The Electronic Entertainment Expo has once again gone digital only due to safety concerns surrounding the current COVID-19 crisis, specifically the Omicron varient sweeping the United States right now. This will mark the third year in a row the pinnacle event in the games industry will not be held in-person at the Los Angeles Convention Center.
The announcement, first reported by GamesBeat, comes from the Entertainment Software Association, stating that the move is done due to the "health risks surrounding COVID-19."
"Due to the ongoing health risks surrounding COVID-19 and its potential impact on the safety of exhibitors and attendees, E3 will not be held in person in 2022. We remain incredibly excited about the future of E3 and look forward to announcing more details soon."
Last year E3 2021 was held online only during the same week as Geoff Keighley's Summer Fest, while the 2020 version was canceled completely thanks to the outbreak of Covid-19 across the globe. While late 2021 we started to see in-person events again, such as PAX West and most recently The Game Awards, it seems the current spike in infections, especially due to the Omicron variant, has the ESA scuttling the in-person event this year.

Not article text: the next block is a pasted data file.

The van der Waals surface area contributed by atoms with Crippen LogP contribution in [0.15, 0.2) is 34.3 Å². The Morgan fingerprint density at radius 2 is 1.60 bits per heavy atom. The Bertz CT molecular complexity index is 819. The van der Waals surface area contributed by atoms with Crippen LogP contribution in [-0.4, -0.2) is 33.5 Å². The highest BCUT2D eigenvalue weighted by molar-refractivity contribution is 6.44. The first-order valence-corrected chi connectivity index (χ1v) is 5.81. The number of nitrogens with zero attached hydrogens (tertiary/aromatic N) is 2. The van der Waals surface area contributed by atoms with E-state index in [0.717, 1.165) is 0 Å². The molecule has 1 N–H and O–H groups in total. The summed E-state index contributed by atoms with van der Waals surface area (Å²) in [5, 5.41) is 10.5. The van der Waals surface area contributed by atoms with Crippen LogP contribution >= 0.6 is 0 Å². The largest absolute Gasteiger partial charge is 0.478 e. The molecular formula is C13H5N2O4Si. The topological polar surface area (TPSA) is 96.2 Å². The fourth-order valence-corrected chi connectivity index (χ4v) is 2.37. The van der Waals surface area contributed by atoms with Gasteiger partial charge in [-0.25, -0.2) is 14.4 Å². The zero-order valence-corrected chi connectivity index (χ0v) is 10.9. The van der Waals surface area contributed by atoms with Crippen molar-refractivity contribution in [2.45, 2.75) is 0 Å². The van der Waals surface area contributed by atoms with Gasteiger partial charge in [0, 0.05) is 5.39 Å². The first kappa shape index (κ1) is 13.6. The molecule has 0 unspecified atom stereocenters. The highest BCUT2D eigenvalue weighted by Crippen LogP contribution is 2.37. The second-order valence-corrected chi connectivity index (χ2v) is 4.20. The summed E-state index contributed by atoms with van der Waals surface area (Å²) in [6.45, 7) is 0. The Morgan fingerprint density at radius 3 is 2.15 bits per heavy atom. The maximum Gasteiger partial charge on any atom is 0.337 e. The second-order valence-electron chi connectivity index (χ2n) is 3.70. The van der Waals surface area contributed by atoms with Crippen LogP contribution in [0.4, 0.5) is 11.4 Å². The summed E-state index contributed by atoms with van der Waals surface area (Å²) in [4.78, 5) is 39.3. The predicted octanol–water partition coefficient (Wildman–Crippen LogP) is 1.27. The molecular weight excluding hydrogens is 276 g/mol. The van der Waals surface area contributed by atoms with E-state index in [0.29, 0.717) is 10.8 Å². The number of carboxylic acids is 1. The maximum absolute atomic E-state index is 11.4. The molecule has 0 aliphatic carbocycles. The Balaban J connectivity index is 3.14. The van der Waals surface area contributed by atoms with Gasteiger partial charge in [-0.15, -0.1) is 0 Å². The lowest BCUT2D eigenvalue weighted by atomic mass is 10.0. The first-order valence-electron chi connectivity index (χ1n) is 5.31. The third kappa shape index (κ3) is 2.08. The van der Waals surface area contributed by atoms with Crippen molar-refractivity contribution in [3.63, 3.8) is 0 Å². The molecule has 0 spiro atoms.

While this certainly means that we'll see E3 in some online form this summer, when GamesBeat pressed the ESA on exact details, the representative only responded that they are "excited about the possibilities of an online event."
The Electronic Entertainment Expo is often considered the biggest event on the games industry calendar each year, with tens of thousands of professionals, journalists and most recently fans descending upon downtown LA each June. The event typically sees some of the biggest announcements of the year, as well as high profile showcases from developers and publishers. While the relevance of the event has waned in recent years with big industry names pulling out of the expo entirely, it still has remained one of the largest gatherings in North America for the industry. How it will look in the future after years without an in-person presence remains to be seen, though.